95-year-old piano teacher striking a chord with kids

8:47 PM, Jul 27, 2011   |    comments
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  • Olive Haffner

By Mike Bush

Moscow Mills, MO (KSDK) - When it comes to music, Moscow Mills, Missouri is more Porter Wagoner than Richard Wagner; unless you happen to be in Olive Haffner's neighborhood.

"I love the classics," says Haffner.

Several days a week, her home becomes a concerto of piano lessons and life lessons.

"If you practice you're going to learn. If you don't practice, you're not going to learn," she says.

And if experience really is the best teacher, then Ms.Haffner may be the best piano teacher in the world.

"She's amazing," says 15-year-old student Stephanie Dwiggins.

This year she turned 95-years-old, which means she's been teaching for 76 years.

"Oh, I love it. If I couldn't teach, I wouldn't want to live," says Haffner.

Growing up, English was her second language. Music was her first.

"I can't remember not having music in the family," she says.

Haffer began giving lessons shortly after graduating high school and she's been doing it so long now that her first students sent their children, who sent their own children, and on it continued.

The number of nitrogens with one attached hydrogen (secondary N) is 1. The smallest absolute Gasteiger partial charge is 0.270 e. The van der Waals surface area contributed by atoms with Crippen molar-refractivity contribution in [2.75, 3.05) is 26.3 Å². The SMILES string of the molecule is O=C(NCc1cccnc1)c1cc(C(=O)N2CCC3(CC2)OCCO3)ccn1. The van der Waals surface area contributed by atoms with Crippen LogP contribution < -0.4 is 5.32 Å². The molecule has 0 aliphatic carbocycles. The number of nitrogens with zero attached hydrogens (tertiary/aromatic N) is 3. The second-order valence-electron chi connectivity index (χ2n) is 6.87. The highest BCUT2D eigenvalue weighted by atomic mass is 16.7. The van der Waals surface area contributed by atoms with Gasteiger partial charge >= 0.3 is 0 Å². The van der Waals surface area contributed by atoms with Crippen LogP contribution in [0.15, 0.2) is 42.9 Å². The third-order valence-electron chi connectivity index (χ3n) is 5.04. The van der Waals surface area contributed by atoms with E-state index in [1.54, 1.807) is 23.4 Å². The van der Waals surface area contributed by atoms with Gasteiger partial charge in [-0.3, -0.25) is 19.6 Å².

"It was about 35 or 36 years ago. I was in middle school," says former student Jill Niehoff, who sent her daughter. "She's just a wonderful teacher with so much talent."

Olive says no two students are alike, so no two lessons are alike. But the goal is the same.

"It's not just about the right note, it's about you have to feel your music," says Dwiggins.

"I just like my students. I just love 'em. They're just like my own kids," Haffner says.

Every June, going back to the 1940s she gets to show them off at the annual recital. One by one, they take center stage and as far as Olive's concerned they might as well be playing Carnegie Hall.

"When they get up and do a good job, I just feel so good," she says.

No matter how long you play, the piano is something you never stop learning which is why Olive Haffner will never stop teaching.

"Just the person she is...is so inspiring," Dwiggins says.

Striking a chord with students for more than seven decades by showing with a little music in your life, you're never too old to feel young.


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